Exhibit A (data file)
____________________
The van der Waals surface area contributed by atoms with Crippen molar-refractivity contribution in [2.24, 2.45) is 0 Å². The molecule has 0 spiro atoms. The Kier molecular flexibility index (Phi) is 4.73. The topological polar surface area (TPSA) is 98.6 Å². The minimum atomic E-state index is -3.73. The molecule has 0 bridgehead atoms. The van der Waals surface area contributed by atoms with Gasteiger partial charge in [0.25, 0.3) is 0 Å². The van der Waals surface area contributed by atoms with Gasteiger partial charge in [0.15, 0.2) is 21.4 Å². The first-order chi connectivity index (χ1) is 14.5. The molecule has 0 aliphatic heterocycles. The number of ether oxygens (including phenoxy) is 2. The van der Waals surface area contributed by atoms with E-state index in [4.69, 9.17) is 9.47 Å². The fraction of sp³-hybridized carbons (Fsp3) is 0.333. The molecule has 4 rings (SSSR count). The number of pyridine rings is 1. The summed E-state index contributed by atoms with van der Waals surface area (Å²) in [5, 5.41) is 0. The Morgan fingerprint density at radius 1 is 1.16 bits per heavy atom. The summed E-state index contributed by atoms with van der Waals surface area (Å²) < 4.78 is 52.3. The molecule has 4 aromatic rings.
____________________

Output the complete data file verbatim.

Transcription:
The van der Waals surface area contributed by atoms with Crippen molar-refractivity contribution in [2.24, 2.45) is 0 Å². The molecule has 0 spiro atoms. The Kier molecular flexibility index (Phi) is 4.73. The topological polar surface area (TPSA) is 98.6 Å². The minimum atomic E-state index is -3.73. The molecule has 0 bridgehead atoms. The van der Waals surface area contributed by atoms with Gasteiger partial charge in [0.25, 0.3) is 0 Å². The van der Waals surface area contributed by atoms with Gasteiger partial charge in [0.15, 0.2) is 21.4 Å². The first-order chi connectivity index (χ1) is 14.5. The molecule has 0 aliphatic heterocycles. The number of ether oxygens (including phenoxy) is 2. The van der Waals surface area contributed by atoms with E-state index in [4.69, 9.17) is 9.47 Å². The fraction of sp³-hybridized carbons (Fsp3) is 0.333. The molecule has 4 rings (SSSR count). The number of pyridine rings is 1. The summed E-state index contributed by atoms with van der Waals surface area (Å²) in [5, 5.41) is 0. The Morgan fingerprint density at radius 1 is 1.16 bits per heavy atom. The summed E-state index contributed by atoms with van der Waals surface area (Å²) < 4.78 is 52.3. The molecule has 4 aromatic rings.